By Marilyn Lester

There may not be enough superlatives to describe the talent of Paulo Szot, the award-winning baritone (Tony, Drama Desk, Outer Critics, Theater World) who possesses an almost supernatural ability to deliver an evening full of nothing but showstoppers. With An Enchanted Evening or Una Noche Encantada at Feinstein’s/54 Below, Szot covered Broadway hits along with other goodies, such as Spanish zarzuela and Argentine tango, easily shifting gears between pop and operatic styles––from ballads to full-blown dramatic musical wonderments. What’s more, he does this all with amazing ease.

Szot’s entrance was preceded by the lush sound of members of the American Pops Orchestra (Regino Madrid, Dilyana Tsenov, Modesto Marcano, Samuel Quiggins, Daniel Berkery, Greg Watkins) under the baton of music director and pianist, Luke Frazier. The instrumental turn, with plenty of strings and swing, was befitting a performer who exudes just the right touch of operatic grandeur and natural charm. Szot’s opener, “Some Enchanted Evening” (Rodgers and Hammerstein) thematically set the tone for the magical evening. Big Broadway hits showcased Szot’s rich baritone, such as “Man of La Mancha (I, Don Quixote)” (Leigh and Darion) and “This is the Moment” (Wildhorn and Bricusse), but didn’t dominate, allowing for variety and an intelligent pacing of the program overall.   

Judiciously dotted among the big numbers were quieter offerings; a handful of ballads underscored Szot’s ability to relate intimately with his audience. And it seems to come quite naturally, particularly in creating individual connection––the illusion that he’s singing just for you. “I Have Dreamed” (Rodgers and Hammerstein) and in Spanish, “Became Mucho” (Consuelo Velázquez) were especially swoon-worthy.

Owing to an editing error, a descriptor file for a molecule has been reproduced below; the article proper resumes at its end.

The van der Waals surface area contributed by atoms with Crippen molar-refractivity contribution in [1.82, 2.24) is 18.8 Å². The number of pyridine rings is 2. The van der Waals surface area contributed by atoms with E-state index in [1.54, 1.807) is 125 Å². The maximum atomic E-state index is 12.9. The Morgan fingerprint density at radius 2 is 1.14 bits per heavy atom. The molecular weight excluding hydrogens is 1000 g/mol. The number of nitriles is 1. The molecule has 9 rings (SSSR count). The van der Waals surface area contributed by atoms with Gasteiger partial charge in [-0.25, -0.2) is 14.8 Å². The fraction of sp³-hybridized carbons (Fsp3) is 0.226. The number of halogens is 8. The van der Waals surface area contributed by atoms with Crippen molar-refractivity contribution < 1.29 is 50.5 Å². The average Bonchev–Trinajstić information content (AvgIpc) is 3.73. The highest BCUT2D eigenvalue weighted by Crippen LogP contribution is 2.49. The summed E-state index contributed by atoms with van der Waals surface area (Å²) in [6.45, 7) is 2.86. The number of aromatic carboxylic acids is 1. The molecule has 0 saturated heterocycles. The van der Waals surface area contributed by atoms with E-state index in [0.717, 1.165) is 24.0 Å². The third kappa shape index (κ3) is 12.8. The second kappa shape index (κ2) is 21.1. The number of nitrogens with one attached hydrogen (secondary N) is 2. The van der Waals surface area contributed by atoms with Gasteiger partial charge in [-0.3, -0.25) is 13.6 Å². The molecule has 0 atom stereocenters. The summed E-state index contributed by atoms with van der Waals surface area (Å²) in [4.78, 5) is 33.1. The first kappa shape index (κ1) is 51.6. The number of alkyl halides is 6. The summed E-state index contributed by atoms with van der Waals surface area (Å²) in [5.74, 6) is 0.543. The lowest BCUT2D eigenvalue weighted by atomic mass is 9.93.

Special moments came with a nod to Szot’s native Brazil––a bossa nova version of Kismet’s “Baubles, Bangles and Beads” (Wright and Forrest, based on Alexander Borodin). This latter tune was creatively interwoven with passages from “Bali Hai,” “Happy Talk” and “A Wonderful Guy” (all Rodgers and Hammerstein), all Brazilianized. The arrangement was novel and deeply satisfying. Another pairing, of Kismet’s “Stranger in Paradise” with “And This Is My Beloved,” included a strong cello voicing that gave depth and texture to these deeply pleasing melodies.

The generous set, both in the abundance of prime songs offered and the willingness of Szot to give more than 100-percent of himself to deliver them, ended with “the song that changed my life,” South Pacific’s “This Nearly Was Mine.” The cherry on the musical sundae was the encore number of Don Quixote’s “Impossible Dream.” Paulo Szot’s Una Noche Encantada certainly was that––a captivating tour through a spellbinding musical landscape.

Paulo Szot appears once more at Feinstein’s/54 Below on Monday, July 19 at 7 PM. The club is located at 254 W 54th St. Cellar, NYC, 646-476-3551